Founded in 1984, Industrial and Commercial Bank of China (ICBC) is the largest bank in the world by profit and market capitalisation as of 2012. It is one of China's 'Big Four' state-owned commercial banks -- the other three are Bank of China, Agricultural Bank of China, and China Construction Bank.
ICBC eyes growth in Hong Kong retail deposits
ICBC Asia, the second-largest mainland bank subsidiary in Hong Kong, is looking to boost new deposits as the first step to competing with the city's more established retail rivals.
Flora Leung Chui-yee, the head of the personal banking department at the bank, said she expected retail deposits to grow by more than 30 per cent for the rest of the year to help the retail arm expand at the same pace annually in terms of assets and profits.
ICBC Asia has a tough fight on its hands as the top three players - HSBC, Bank of China (Hong Kong) and Hang Seng Bank - take in more than 60 per cent of the total deposits in the city, according to financial advisory firm KPMG.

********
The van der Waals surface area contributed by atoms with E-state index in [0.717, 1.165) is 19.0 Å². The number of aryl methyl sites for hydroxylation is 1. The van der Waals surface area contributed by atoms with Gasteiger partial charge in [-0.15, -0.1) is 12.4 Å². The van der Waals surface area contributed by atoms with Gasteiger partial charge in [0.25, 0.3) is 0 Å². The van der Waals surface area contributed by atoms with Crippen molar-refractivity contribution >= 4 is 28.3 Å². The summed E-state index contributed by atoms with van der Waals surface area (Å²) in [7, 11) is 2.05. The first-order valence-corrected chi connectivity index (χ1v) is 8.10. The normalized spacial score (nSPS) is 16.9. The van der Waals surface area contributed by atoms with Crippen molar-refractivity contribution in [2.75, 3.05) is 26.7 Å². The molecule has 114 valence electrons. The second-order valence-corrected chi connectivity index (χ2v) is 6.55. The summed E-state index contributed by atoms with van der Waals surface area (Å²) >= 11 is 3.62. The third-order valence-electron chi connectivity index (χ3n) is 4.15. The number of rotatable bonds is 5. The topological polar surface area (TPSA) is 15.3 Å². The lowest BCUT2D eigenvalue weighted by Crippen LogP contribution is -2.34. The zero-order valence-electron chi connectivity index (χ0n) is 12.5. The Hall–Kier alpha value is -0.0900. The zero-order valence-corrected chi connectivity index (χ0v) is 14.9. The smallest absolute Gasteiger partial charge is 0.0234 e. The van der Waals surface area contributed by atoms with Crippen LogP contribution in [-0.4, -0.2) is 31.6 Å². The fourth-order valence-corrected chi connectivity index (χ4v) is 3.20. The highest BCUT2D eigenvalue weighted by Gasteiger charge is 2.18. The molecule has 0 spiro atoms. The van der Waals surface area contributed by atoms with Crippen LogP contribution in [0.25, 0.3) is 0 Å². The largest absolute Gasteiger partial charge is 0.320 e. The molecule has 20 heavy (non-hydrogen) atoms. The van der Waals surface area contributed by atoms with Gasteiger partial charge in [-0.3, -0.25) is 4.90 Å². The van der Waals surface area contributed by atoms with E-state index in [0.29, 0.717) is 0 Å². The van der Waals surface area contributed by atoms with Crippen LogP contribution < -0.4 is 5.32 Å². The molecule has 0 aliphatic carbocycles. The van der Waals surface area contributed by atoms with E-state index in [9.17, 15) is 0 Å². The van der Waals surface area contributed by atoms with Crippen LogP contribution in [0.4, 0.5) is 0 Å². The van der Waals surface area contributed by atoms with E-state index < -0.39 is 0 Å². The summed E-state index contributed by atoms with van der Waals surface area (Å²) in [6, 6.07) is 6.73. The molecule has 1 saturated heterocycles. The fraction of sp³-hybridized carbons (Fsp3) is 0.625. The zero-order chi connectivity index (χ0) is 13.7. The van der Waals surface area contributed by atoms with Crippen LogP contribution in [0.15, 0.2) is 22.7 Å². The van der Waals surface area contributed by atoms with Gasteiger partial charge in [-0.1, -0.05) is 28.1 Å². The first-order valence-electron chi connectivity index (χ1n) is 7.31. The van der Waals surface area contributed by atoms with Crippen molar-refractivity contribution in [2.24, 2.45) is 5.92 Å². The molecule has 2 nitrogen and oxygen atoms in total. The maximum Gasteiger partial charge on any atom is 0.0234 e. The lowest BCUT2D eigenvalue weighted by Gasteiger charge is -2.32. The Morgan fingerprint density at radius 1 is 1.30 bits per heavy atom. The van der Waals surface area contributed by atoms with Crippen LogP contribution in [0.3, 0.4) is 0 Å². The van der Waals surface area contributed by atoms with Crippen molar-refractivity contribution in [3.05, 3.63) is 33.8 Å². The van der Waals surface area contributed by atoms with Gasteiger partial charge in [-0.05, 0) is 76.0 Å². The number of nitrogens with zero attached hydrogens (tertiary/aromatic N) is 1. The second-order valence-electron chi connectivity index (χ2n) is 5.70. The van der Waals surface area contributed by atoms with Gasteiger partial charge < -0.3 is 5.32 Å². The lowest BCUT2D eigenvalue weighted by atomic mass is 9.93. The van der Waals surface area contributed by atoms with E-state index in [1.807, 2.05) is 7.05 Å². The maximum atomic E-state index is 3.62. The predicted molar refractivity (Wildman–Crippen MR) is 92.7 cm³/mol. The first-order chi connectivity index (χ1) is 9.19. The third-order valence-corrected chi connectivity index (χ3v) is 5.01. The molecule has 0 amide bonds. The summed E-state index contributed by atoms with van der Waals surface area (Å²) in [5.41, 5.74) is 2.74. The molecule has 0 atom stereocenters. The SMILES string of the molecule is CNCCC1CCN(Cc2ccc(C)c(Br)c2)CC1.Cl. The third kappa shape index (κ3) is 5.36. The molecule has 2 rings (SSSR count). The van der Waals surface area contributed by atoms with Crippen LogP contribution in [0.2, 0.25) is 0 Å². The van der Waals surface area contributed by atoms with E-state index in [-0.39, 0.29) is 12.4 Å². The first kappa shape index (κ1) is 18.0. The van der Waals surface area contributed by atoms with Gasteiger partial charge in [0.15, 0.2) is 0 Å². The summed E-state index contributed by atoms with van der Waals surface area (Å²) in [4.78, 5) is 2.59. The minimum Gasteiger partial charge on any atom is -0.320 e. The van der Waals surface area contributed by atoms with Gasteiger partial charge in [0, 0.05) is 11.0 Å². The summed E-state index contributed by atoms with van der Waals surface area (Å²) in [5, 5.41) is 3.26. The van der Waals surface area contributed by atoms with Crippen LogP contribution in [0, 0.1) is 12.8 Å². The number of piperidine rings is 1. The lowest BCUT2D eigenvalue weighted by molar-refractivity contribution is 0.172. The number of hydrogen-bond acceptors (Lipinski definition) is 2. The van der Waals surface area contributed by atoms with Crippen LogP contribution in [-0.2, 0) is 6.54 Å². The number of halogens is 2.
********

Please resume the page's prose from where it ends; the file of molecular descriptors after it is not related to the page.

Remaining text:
Total deposits in Hong Kong rose 8 per cent to HK$8.1 trillion last year.
"Intense competition on deposits is highly likely at the end of the year but we hope to maintain our share and enlarge our client base, especially with some mainland-based clients," Leung said.
With the backing of its parent Industrial and Commercial Bank of China, the largest mainland bank in terms of market capitalisation, the Hong Kong subsidiary has been expanding its wholesale banking business as the main growth driver. Retail business only accounted for 3.4 per cent of the bank's pre-tax profit in the first half, according to its interim financial statement.
However, a retail network is important for any bank as a brand-building tool. ICBC Asia aims to have 60 branches in Hong Kong in the next one to two years, from the current 56, to increase its footprint in the city.